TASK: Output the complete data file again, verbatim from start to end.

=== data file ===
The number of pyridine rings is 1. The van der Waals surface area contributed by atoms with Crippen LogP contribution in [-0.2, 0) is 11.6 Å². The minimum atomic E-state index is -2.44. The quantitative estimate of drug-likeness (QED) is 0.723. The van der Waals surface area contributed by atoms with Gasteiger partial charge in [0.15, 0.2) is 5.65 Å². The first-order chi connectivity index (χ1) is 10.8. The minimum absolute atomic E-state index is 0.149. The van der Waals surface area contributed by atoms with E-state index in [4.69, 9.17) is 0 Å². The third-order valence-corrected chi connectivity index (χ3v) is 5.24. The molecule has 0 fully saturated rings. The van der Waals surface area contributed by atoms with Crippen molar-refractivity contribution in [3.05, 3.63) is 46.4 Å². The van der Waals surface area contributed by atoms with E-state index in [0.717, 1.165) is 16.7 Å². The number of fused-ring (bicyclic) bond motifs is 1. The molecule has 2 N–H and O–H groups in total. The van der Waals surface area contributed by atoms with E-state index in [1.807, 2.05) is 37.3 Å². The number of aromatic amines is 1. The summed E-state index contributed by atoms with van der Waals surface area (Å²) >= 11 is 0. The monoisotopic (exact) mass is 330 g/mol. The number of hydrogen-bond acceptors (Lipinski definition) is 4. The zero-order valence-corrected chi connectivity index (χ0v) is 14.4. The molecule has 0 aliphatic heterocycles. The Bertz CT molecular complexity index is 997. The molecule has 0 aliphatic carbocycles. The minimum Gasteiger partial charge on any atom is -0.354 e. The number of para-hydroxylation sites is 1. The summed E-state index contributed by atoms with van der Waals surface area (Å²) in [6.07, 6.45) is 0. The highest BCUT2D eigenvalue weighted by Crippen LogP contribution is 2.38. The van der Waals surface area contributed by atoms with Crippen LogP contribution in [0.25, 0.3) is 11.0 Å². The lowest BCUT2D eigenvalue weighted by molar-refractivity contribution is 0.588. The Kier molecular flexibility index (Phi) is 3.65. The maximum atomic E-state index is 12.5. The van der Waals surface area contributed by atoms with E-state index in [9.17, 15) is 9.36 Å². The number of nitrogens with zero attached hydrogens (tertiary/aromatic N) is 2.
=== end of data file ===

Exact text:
The number of pyridine rings is 1. The van der Waals surface area contributed by atoms with Crippen LogP contribution in [-0.2, 0) is 11.6 Å². The minimum atomic E-state index is -2.44. The quantitative estimate of drug-likeness (QED) is 0.723. The van der Waals surface area contributed by atoms with Gasteiger partial charge in [0.15, 0.2) is 5.65 Å². The first-order chi connectivity index (χ1) is 10.8. The minimum absolute atomic E-state index is 0.149. The van der Waals surface area contributed by atoms with E-state index in [4.69, 9.17) is 0 Å². The third-order valence-corrected chi connectivity index (χ3v) is 5.24. The molecule has 0 fully saturated rings. The van der Waals surface area contributed by atoms with Crippen molar-refractivity contribution in [3.05, 3.63) is 46.4 Å². The van der Waals surface area contributed by atoms with E-state index in [0.717, 1.165) is 16.7 Å². The number of fused-ring (bicyclic) bond motifs is 1. The molecule has 2 N–H and O–H groups in total. The van der Waals surface area contributed by atoms with E-state index in [1.807, 2.05) is 37.3 Å². The number of aromatic amines is 1. The summed E-state index contributed by atoms with van der Waals surface area (Å²) >= 11 is 0. The monoisotopic (exact) mass is 330 g/mol. The number of hydrogen-bond acceptors (Lipinski definition) is 4. The zero-order valence-corrected chi connectivity index (χ0v) is 14.4. The molecule has 0 aliphatic heterocycles. The Bertz CT molecular complexity index is 997. The molecule has 0 aliphatic carbocycles. The minimum Gasteiger partial charge on any atom is -0.354 e. The number of para-hydroxylation sites is 1. The summed E-state index contributed by atoms with van der Waals surface area (Å²) in [6.07, 6.45) is 0. The highest BCUT2D eigenvalue weighted by Crippen LogP contribution is 2.38. The van der Waals surface area contributed by atoms with Crippen LogP contribution in [0.25, 0.3) is 11.0 Å². The lowest BCUT2D eigenvalue weighted by molar-refractivity contribution is 0.588. The Kier molecular flexibility index (Phi) is 3.65. The maximum atomic E-state index is 12.5. The van der Waals surface area contributed by atoms with E-state index in [9.17, 15) is 9.36 Å². The number of nitrogens with zero attached hydrogens (tertiary/aromatic N) is 2.